While 75 percent of luxury hotel loyalty programs offer free-night stay rewards, only 35 percent offered other experiences as rewards, according to a new report from Gartner L2 that examines the state of loyalty programs for luxury hotel brands.
The report, “The Loyalty Landscape After a Year of Mergers and Data Privacy Concerns,” examined a total of 49 luxury hotel brands and their respective loyalty programs, 10 of which are multi-brand, like a Marriott Rewards or World of Hyatt. The report also looked at 10 that are single-brand programs, like Mandarin Oriental or Warwick, or part of an independent hotel collection, such as Leading Hotels of the World of Small Luxury Hotels of the World.
“Brands are still very heavily invested in these loyalty programs,” Michael Silverman, co-author of the report and senior associate of client and strategy research, Gartner L2, said. This is especially telling at a time when “the big are getting bigger, like Marriott and AccorHotels.”
“Even with consolidation, not everyone is shutting down programs or scaling back. People are leaning into this and they are worth investing in and they are seeing customers coming back,” Silverman said.
At the same time, however, Silverman said, these programs are not without their challenges.
“There’s a big difference between multi-brand loyalty programs and what the independent players have,” he said. “Very few independent loyalty programs are offering experiences, or branded credit cards, and very few have standalone social media or Facebook accounts.”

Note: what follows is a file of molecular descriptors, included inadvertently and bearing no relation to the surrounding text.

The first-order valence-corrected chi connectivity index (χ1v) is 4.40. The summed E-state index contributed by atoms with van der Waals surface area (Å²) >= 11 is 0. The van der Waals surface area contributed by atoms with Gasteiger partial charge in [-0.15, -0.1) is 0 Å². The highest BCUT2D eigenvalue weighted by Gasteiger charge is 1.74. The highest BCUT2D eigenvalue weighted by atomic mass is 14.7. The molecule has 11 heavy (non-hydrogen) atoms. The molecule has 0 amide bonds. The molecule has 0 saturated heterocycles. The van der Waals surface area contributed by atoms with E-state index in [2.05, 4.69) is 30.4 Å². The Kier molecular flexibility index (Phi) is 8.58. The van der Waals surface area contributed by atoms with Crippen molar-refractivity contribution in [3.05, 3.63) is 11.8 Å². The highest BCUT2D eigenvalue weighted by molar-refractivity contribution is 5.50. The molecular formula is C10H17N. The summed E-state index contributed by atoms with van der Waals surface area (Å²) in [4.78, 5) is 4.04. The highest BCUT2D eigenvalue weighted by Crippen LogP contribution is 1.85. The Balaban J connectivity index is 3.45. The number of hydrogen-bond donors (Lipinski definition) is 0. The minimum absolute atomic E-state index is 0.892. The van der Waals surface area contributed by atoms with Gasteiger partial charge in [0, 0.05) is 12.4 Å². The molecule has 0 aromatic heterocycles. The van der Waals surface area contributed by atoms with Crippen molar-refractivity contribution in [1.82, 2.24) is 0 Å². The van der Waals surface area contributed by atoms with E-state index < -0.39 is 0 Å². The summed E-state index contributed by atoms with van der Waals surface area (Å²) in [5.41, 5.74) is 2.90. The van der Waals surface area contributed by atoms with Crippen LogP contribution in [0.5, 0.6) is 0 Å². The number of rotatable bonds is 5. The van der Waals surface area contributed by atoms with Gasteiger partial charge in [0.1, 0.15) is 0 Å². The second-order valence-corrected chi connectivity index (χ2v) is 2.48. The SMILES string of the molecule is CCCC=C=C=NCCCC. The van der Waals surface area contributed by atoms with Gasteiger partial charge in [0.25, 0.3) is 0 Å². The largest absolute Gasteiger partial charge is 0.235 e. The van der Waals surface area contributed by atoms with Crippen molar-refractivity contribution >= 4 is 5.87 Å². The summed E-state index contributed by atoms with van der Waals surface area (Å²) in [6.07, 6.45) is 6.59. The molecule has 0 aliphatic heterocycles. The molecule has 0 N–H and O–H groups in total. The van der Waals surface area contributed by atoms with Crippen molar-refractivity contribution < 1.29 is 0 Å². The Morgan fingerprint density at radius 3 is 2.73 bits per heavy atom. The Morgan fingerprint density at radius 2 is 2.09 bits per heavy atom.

There do, however, seem to be some changes on the horizon. The newly relaunched Leading Hotels of the World loyalty program, Leaders Club, will have an emphasis on more experiences that can be redeemed. And single-brand programs like Small Luxury Hotels of the World’s Invited program are now teaming up with multi-brand programs, such as World of Hyatt.
And even emerging hotel brands that have yet to launch a formal loyalty program of their own, such as Equinox Hotels, are already debuting luxury experiences, or tours and activities, of their own.
Gartner L2 said that many luxury hotel brands today are “seeing success and feeling pressure” and that Mandarin Oriental’s new loyalty program is “probably scaring other independent brands into looking into what they could be doing in loyalty.”
And while most of those independent luxury hotel brands “aren’t looking to get into the complexity of a Marriott Rewards structure, they are looking at what’s comfortable in their wheelhouse in terms of recognition.”
Better Marketing and Promotion Tactics
Another finding from the report was that only 31 percent of brands examined featured their loyalty programs prominently on their own brand sites, suggesting that brands, especially those belonging to multi-brand programs, could be doing a better job of promoting their loyalty programs.
“Single brand loyalty programs are persistently on the page, while multi-brand programs had them down in the footer,” Silverman noted.
Implementation of General Data Protection Regulation in the European Union also decreased the size of luxury hotel brands’ distribution lists, but Gartner L2 noted that consumers still value communications from loyalty programs: dedicated loyalty email domains had twice the average read rate of non-loyalty brand email domains for the luxury hotel brands examined in the report.
Photo Credit: The Mandarin Oriental Milan. Mandarin Oriental and other luxury hotel brands are investing in loyalty programs even as the luxury hotel landscape becomes more consolidated. Mandarin Oriental